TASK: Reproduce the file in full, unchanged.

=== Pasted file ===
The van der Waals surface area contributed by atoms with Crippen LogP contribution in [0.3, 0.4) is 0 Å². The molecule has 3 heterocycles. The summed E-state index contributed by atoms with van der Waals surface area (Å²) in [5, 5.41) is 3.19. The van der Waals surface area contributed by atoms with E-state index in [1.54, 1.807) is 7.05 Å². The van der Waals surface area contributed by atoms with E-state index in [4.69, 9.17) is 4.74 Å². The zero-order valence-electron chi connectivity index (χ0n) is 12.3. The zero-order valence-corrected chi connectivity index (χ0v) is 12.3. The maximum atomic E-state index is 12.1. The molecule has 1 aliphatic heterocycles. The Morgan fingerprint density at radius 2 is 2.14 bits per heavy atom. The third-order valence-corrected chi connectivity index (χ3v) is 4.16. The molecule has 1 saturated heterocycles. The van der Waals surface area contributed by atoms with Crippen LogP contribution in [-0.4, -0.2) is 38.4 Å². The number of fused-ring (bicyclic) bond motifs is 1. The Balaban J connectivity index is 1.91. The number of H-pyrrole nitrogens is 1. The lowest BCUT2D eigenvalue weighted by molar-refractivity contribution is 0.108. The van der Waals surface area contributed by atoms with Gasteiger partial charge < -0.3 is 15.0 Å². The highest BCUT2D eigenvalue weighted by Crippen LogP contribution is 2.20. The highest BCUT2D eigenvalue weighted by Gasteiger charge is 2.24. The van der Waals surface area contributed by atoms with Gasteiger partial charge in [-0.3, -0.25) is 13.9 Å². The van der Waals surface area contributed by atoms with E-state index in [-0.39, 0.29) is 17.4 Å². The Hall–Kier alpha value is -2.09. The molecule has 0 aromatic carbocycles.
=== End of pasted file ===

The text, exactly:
The van der Waals surface area contributed by atoms with Crippen LogP contribution in [0.3, 0.4) is 0 Å². The molecule has 3 heterocycles. The summed E-state index contributed by atoms with van der Waals surface area (Å²) in [5, 5.41) is 3.19. The van der Waals surface area contributed by atoms with E-state index in [1.54, 1.807) is 7.05 Å². The van der Waals surface area contributed by atoms with E-state index in [4.69, 9.17) is 4.74 Å². The zero-order valence-electron chi connectivity index (χ0n) is 12.3. The zero-order valence-corrected chi connectivity index (χ0v) is 12.3. The maximum atomic E-state index is 12.1. The molecule has 1 aliphatic heterocycles. The Morgan fingerprint density at radius 2 is 2.14 bits per heavy atom. The third-order valence-corrected chi connectivity index (χ3v) is 4.16. The molecule has 1 saturated heterocycles. The van der Waals surface area contributed by atoms with Crippen LogP contribution in [-0.4, -0.2) is 38.4 Å². The number of fused-ring (bicyclic) bond motifs is 1. The Balaban J connectivity index is 1.91. The number of H-pyrrole nitrogens is 1. The lowest BCUT2D eigenvalue weighted by molar-refractivity contribution is 0.108. The van der Waals surface area contributed by atoms with Gasteiger partial charge < -0.3 is 15.0 Å². The highest BCUT2D eigenvalue weighted by Crippen LogP contribution is 2.20. The highest BCUT2D eigenvalue weighted by Gasteiger charge is 2.24. The van der Waals surface area contributed by atoms with Gasteiger partial charge in [-0.3, -0.25) is 13.9 Å². The van der Waals surface area contributed by atoms with E-state index in [-0.39, 0.29) is 17.4 Å². The Hall–Kier alpha value is -2.09. The molecule has 0 aromatic carbocycles.